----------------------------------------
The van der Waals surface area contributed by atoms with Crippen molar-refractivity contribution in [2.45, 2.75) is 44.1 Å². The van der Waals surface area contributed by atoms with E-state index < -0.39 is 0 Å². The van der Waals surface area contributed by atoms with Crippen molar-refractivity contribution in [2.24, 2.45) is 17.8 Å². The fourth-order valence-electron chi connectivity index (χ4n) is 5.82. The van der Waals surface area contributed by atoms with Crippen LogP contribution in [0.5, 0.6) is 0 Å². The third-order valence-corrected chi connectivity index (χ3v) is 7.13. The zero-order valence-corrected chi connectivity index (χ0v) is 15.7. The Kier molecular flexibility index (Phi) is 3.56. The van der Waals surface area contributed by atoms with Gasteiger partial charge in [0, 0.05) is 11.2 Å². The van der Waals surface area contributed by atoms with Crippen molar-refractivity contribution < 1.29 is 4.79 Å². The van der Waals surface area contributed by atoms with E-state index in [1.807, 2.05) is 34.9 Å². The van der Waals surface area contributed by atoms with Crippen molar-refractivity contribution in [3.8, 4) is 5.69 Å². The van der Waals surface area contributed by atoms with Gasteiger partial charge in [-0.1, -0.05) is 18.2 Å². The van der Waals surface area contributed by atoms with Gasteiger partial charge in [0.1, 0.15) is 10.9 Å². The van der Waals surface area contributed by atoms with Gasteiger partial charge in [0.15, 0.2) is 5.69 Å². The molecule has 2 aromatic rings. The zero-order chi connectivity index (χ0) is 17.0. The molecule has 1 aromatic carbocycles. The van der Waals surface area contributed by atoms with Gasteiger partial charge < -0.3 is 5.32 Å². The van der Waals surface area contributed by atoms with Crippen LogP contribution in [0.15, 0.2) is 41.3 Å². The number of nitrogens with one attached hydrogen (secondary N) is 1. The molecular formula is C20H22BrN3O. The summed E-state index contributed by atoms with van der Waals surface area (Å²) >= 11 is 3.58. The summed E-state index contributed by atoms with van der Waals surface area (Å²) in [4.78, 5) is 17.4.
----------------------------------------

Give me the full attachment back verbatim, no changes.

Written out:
The van der Waals surface area contributed by atoms with Crippen molar-refractivity contribution in [2.45, 2.75) is 44.1 Å². The van der Waals surface area contributed by atoms with E-state index < -0.39 is 0 Å². The van der Waals surface area contributed by atoms with Crippen molar-refractivity contribution in [2.24, 2.45) is 17.8 Å². The fourth-order valence-electron chi connectivity index (χ4n) is 5.82. The van der Waals surface area contributed by atoms with Crippen LogP contribution in [0.5, 0.6) is 0 Å². The third-order valence-corrected chi connectivity index (χ3v) is 7.13. The zero-order valence-corrected chi connectivity index (χ0v) is 15.7. The Kier molecular flexibility index (Phi) is 3.56. The van der Waals surface area contributed by atoms with Gasteiger partial charge in [0, 0.05) is 11.2 Å². The van der Waals surface area contributed by atoms with Crippen molar-refractivity contribution < 1.29 is 4.79 Å². The van der Waals surface area contributed by atoms with E-state index in [1.807, 2.05) is 34.9 Å². The van der Waals surface area contributed by atoms with Crippen molar-refractivity contribution in [3.8, 4) is 5.69 Å². The van der Waals surface area contributed by atoms with Gasteiger partial charge in [-0.1, -0.05) is 18.2 Å². The van der Waals surface area contributed by atoms with Gasteiger partial charge in [0.1, 0.15) is 10.9 Å². The van der Waals surface area contributed by atoms with Gasteiger partial charge in [0.15, 0.2) is 5.69 Å². The molecule has 2 aromatic rings. The zero-order chi connectivity index (χ0) is 17.0. The molecule has 1 aromatic carbocycles. The van der Waals surface area contributed by atoms with Gasteiger partial charge < -0.3 is 5.32 Å². The van der Waals surface area contributed by atoms with Crippen LogP contribution in [0.15, 0.2) is 41.3 Å². The number of nitrogens with one attached hydrogen (secondary N) is 1. The molecular formula is C20H22BrN3O. The summed E-state index contributed by atoms with van der Waals surface area (Å²) >= 11 is 3.58. The summed E-state index contributed by atoms with van der Waals surface area (Å²) in [4.78, 5) is 17.4.